Why customers who redeem an award are the better customers

Posted on October 1, 2014 by in Krisflyer

Loyalty programs are the enablers of most of these cool luxury travel deals that we run here. In their simplest mechanism, they work by creating a fiat currency (miles & points) that can be used to 'buy' unused inventory.

The strategy for many airlines/hotel loyalty programs seems to be to dangle a big carrot (a unique, luxury travel experience) in front of your customer, while at the same time make it hard to actually redeem an award (availability, fees, restrictions etc). These restrictions are used so as to not interfere with normal spending patterns and to make sure it is inventory that would go unsold.

The travel industry has been one of the best industries to apply this strategy to. It has a wide range of products (low-cost to luxury) that have a very well-determined expiry date (flight date, hotel night) and minimal fixed cost per product (e.g. minimal supplier costs).

Many airlines, notably Delta or Lufthansa, are working hard to reduce earning (Delta's mile-earning will be revenue based by Jan 1st 2015) or make redemptions pointless (redeeming for Lufthansa group flights in economy using Miles & More will often cost more than a revenue booking).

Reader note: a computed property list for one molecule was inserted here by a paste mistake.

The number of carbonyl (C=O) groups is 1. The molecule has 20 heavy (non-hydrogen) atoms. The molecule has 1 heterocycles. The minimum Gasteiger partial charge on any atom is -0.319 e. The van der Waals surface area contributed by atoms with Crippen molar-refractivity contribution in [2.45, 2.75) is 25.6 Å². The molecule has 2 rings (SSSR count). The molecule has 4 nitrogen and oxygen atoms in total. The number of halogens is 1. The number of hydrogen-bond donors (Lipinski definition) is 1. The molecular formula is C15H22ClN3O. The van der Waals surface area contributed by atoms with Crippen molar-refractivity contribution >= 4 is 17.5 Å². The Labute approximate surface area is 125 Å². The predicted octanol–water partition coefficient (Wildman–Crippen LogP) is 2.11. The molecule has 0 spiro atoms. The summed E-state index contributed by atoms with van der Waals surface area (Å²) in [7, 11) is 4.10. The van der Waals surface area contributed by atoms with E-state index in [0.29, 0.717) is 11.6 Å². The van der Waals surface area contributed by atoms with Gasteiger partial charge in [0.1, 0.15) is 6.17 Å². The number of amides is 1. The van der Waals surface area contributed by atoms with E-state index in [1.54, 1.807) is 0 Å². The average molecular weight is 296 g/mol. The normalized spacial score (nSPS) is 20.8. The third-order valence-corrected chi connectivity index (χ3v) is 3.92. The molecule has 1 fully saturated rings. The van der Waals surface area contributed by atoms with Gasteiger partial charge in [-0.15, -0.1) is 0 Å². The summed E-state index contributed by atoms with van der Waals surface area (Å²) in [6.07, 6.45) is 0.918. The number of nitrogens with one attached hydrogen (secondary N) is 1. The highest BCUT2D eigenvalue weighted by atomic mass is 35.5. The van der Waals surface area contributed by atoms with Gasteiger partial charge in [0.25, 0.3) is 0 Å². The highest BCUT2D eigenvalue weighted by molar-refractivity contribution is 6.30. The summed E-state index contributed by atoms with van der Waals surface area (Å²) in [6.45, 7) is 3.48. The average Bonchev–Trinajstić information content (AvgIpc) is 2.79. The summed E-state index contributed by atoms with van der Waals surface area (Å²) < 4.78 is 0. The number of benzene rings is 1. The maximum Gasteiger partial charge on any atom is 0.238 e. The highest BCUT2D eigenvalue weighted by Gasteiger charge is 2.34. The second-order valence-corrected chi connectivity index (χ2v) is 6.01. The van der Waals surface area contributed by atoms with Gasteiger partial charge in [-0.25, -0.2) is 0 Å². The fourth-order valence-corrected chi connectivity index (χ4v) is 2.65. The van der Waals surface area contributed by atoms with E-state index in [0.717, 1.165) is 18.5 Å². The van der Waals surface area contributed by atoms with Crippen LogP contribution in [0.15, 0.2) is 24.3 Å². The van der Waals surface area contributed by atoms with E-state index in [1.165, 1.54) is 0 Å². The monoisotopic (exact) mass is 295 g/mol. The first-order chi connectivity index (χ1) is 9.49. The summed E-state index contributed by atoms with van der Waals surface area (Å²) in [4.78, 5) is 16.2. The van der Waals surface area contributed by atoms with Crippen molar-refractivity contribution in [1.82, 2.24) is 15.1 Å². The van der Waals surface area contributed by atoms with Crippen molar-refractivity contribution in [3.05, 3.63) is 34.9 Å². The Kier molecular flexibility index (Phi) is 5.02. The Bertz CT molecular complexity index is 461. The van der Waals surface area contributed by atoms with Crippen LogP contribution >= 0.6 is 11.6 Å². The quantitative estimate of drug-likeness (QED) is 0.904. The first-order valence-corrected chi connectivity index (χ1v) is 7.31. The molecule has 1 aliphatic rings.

Here is a bit of new research from the [email protected] Business School that should tell airlines and hotel chains what is the right way to attract AND retain and consumer:

The researchers have found that a consumer gets 'a kick' from the redemption and the 'free product' he receives. The customer is much more likely to buy products before and shortly after the redemption from the same company. This makes sense since the psychological 'savings' translate into money 'available for spending'.

The findings strongly encourage a redemption process that is both easy to use and creates outstanding 'value'. Many excellent US loyalty programs have joined the train to reduce the value in the awards they offer.

The ideal loyalty program builds value but encourages frequent 'smaller' redemptions which give the consumer an incentive to come back. Maybe that's why we have these great values with short-haul Avios redemptions then?

Image courtesy of Luis Calvo.

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